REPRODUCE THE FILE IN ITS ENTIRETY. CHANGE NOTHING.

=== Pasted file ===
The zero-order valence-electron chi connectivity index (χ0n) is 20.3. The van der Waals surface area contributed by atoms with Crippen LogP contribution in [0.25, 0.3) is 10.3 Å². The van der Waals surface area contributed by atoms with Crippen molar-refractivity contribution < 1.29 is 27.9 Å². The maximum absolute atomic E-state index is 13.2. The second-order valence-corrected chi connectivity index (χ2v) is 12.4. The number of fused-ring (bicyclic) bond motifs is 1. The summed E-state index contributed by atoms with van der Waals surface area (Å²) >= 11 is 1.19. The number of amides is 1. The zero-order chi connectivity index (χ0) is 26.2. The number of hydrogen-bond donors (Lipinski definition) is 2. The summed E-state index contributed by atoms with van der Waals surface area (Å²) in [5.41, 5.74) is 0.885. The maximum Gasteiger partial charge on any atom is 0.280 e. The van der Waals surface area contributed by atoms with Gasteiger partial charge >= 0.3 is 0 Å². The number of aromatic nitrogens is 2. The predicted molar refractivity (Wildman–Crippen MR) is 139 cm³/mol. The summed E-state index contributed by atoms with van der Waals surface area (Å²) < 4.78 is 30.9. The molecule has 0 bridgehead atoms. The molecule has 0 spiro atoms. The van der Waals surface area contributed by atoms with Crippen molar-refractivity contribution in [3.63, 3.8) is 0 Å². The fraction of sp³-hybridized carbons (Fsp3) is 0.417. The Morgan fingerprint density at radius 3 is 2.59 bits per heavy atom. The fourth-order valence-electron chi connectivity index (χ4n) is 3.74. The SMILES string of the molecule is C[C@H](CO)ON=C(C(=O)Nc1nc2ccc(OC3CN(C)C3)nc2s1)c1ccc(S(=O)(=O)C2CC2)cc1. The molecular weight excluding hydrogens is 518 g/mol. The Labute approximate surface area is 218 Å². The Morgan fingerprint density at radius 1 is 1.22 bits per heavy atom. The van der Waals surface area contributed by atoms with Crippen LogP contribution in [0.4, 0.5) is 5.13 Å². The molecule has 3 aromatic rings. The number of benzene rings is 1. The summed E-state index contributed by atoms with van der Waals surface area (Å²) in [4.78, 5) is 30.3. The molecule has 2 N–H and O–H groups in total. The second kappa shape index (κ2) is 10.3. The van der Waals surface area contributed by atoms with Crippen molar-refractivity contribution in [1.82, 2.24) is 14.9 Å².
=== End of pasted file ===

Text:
The zero-order valence-electron chi connectivity index (χ0n) is 20.3. The van der Waals surface area contributed by atoms with Crippen LogP contribution in [0.25, 0.3) is 10.3 Å². The van der Waals surface area contributed by atoms with Crippen molar-refractivity contribution < 1.29 is 27.9 Å². The maximum absolute atomic E-state index is 13.2. The second-order valence-corrected chi connectivity index (χ2v) is 12.4. The number of fused-ring (bicyclic) bond motifs is 1. The summed E-state index contributed by atoms with van der Waals surface area (Å²) >= 11 is 1.19. The number of amides is 1. The zero-order chi connectivity index (χ0) is 26.2. The number of hydrogen-bond donors (Lipinski definition) is 2. The summed E-state index contributed by atoms with van der Waals surface area (Å²) in [5.41, 5.74) is 0.885. The maximum Gasteiger partial charge on any atom is 0.280 e. The van der Waals surface area contributed by atoms with Gasteiger partial charge >= 0.3 is 0 Å². The number of aromatic nitrogens is 2. The predicted molar refractivity (Wildman–Crippen MR) is 139 cm³/mol. The summed E-state index contributed by atoms with van der Waals surface area (Å²) < 4.78 is 30.9. The molecule has 0 bridgehead atoms. The molecule has 0 spiro atoms. The van der Waals surface area contributed by atoms with Crippen molar-refractivity contribution in [3.63, 3.8) is 0 Å². The fraction of sp³-hybridized carbons (Fsp3) is 0.417. The Morgan fingerprint density at radius 3 is 2.59 bits per heavy atom. The fourth-order valence-electron chi connectivity index (χ4n) is 3.74. The SMILES string of the molecule is C[C@H](CO)ON=C(C(=O)Nc1nc2ccc(OC3CN(C)C3)nc2s1)c1ccc(S(=O)(=O)C2CC2)cc1. The molecular weight excluding hydrogens is 518 g/mol. The Labute approximate surface area is 218 Å². The Morgan fingerprint density at radius 1 is 1.22 bits per heavy atom. The van der Waals surface area contributed by atoms with Crippen LogP contribution in [0.4, 0.5) is 5.13 Å². The molecule has 3 aromatic rings. The number of benzene rings is 1. The summed E-state index contributed by atoms with van der Waals surface area (Å²) in [4.78, 5) is 30.3. The molecule has 2 N–H and O–H groups in total. The second kappa shape index (κ2) is 10.3. The van der Waals surface area contributed by atoms with Crippen molar-refractivity contribution in [1.82, 2.24) is 14.9 Å².